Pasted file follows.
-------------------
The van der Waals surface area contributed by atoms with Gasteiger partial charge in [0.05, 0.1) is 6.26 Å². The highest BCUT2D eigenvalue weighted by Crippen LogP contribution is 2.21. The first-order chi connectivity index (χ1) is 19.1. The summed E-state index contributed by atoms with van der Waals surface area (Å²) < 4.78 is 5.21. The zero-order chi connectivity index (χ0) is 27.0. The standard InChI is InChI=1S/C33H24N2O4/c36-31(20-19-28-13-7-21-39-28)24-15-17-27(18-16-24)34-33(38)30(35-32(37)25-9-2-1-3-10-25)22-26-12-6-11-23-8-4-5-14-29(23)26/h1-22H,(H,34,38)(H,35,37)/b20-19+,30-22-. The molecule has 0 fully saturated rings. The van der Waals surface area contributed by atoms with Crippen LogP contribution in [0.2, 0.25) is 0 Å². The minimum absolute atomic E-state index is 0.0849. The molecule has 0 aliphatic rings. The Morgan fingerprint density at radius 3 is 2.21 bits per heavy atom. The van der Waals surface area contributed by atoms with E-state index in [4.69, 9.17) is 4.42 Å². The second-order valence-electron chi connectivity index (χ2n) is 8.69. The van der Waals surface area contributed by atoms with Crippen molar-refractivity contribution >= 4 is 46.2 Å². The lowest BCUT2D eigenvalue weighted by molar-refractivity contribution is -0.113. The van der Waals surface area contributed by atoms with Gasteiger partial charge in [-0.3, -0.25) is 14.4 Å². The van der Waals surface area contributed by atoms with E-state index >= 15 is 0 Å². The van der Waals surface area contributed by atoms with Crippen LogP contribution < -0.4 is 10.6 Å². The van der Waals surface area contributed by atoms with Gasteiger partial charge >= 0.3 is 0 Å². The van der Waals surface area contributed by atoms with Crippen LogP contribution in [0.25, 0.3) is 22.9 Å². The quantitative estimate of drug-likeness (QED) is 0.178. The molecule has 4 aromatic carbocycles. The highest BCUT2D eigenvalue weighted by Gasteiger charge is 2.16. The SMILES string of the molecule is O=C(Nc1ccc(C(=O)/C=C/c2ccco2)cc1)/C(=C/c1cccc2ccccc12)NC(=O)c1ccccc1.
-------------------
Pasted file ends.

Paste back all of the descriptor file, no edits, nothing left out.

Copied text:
The van der Waals surface area contributed by atoms with Gasteiger partial charge in [0.05, 0.1) is 6.26 Å². The highest BCUT2D eigenvalue weighted by Crippen LogP contribution is 2.21. The first-order chi connectivity index (χ1) is 19.1. The summed E-state index contributed by atoms with van der Waals surface area (Å²) < 4.78 is 5.21. The zero-order chi connectivity index (χ0) is 27.0. The standard InChI is InChI=1S/C33H24N2O4/c36-31(20-19-28-13-7-21-39-28)24-15-17-27(18-16-24)34-33(38)30(35-32(37)25-9-2-1-3-10-25)22-26-12-6-11-23-8-4-5-14-29(23)26/h1-22H,(H,34,38)(H,35,37)/b20-19+,30-22-. The molecule has 0 fully saturated rings. The van der Waals surface area contributed by atoms with Crippen LogP contribution in [0.2, 0.25) is 0 Å². The minimum absolute atomic E-state index is 0.0849. The molecule has 0 aliphatic rings. The Morgan fingerprint density at radius 3 is 2.21 bits per heavy atom. The van der Waals surface area contributed by atoms with E-state index in [4.69, 9.17) is 4.42 Å². The second-order valence-electron chi connectivity index (χ2n) is 8.69. The van der Waals surface area contributed by atoms with Crippen molar-refractivity contribution >= 4 is 46.2 Å². The lowest BCUT2D eigenvalue weighted by molar-refractivity contribution is -0.113. The van der Waals surface area contributed by atoms with Gasteiger partial charge in [-0.3, -0.25) is 14.4 Å². The van der Waals surface area contributed by atoms with E-state index >= 15 is 0 Å². The van der Waals surface area contributed by atoms with Crippen LogP contribution < -0.4 is 10.6 Å². The van der Waals surface area contributed by atoms with Gasteiger partial charge >= 0.3 is 0 Å². The van der Waals surface area contributed by atoms with Crippen LogP contribution in [0.25, 0.3) is 22.9 Å². The quantitative estimate of drug-likeness (QED) is 0.178. The molecule has 4 aromatic carbocycles. The highest BCUT2D eigenvalue weighted by Gasteiger charge is 2.16. The SMILES string of the molecule is O=C(Nc1ccc(C(=O)/C=C/c2ccco2)cc1)/C(=C/c1cccc2ccccc12)NC(=O)c1ccccc1.